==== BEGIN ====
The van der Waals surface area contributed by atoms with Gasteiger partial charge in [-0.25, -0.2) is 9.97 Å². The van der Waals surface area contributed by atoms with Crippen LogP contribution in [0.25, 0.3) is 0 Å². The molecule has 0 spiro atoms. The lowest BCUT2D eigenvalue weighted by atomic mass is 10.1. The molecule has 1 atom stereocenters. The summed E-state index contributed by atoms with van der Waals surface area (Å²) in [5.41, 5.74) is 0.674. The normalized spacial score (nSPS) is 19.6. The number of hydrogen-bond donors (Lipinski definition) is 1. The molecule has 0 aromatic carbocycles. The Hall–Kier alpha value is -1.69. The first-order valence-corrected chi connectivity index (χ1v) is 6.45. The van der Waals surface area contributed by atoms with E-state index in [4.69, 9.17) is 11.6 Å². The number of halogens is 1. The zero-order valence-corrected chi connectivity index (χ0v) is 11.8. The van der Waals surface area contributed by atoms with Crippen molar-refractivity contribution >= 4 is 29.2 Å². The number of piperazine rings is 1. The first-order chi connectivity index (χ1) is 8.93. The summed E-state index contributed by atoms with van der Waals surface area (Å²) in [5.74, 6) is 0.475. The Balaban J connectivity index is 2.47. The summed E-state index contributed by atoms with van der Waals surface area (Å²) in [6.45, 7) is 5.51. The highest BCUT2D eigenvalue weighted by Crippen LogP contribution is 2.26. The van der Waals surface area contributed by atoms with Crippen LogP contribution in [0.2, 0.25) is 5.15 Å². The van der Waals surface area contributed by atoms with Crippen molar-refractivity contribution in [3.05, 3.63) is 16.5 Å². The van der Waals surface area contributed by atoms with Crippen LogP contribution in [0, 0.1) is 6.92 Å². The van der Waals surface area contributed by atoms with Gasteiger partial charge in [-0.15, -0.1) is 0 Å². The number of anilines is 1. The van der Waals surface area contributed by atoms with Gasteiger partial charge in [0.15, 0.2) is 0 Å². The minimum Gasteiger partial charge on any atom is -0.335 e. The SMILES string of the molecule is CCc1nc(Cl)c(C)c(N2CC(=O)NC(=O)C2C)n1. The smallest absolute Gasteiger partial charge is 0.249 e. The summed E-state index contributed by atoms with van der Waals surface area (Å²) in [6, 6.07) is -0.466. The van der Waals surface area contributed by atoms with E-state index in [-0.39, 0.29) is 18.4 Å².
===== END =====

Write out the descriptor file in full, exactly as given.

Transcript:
The van der Waals surface area contributed by atoms with Gasteiger partial charge in [-0.25, -0.2) is 9.97 Å². The van der Waals surface area contributed by atoms with Crippen LogP contribution in [0.25, 0.3) is 0 Å². The molecule has 0 spiro atoms. The lowest BCUT2D eigenvalue weighted by atomic mass is 10.1. The molecule has 1 atom stereocenters. The summed E-state index contributed by atoms with van der Waals surface area (Å²) in [5.41, 5.74) is 0.674. The normalized spacial score (nSPS) is 19.6. The number of hydrogen-bond donors (Lipinski definition) is 1. The molecule has 0 aromatic carbocycles. The Hall–Kier alpha value is -1.69. The first-order valence-corrected chi connectivity index (χ1v) is 6.45. The van der Waals surface area contributed by atoms with E-state index in [4.69, 9.17) is 11.6 Å². The number of halogens is 1. The zero-order valence-corrected chi connectivity index (χ0v) is 11.8. The van der Waals surface area contributed by atoms with Crippen molar-refractivity contribution >= 4 is 29.2 Å². The number of piperazine rings is 1. The first-order chi connectivity index (χ1) is 8.93. The summed E-state index contributed by atoms with van der Waals surface area (Å²) in [5.74, 6) is 0.475. The Balaban J connectivity index is 2.47. The summed E-state index contributed by atoms with van der Waals surface area (Å²) in [6.45, 7) is 5.51. The highest BCUT2D eigenvalue weighted by Crippen LogP contribution is 2.26. The van der Waals surface area contributed by atoms with Crippen LogP contribution in [0.2, 0.25) is 5.15 Å². The van der Waals surface area contributed by atoms with Crippen molar-refractivity contribution in [3.05, 3.63) is 16.5 Å². The van der Waals surface area contributed by atoms with Crippen LogP contribution in [0, 0.1) is 6.92 Å². The van der Waals surface area contributed by atoms with Gasteiger partial charge in [-0.15, -0.1) is 0 Å². The number of anilines is 1. The van der Waals surface area contributed by atoms with Gasteiger partial charge in [0.15, 0.2) is 0 Å². The minimum Gasteiger partial charge on any atom is -0.335 e. The SMILES string of the molecule is CCc1nc(Cl)c(C)c(N2CC(=O)NC(=O)C2C)n1. The smallest absolute Gasteiger partial charge is 0.249 e. The summed E-state index contributed by atoms with van der Waals surface area (Å²) in [6, 6.07) is -0.466. The van der Waals surface area contributed by atoms with E-state index in [-0.39, 0.29) is 18.4 Å².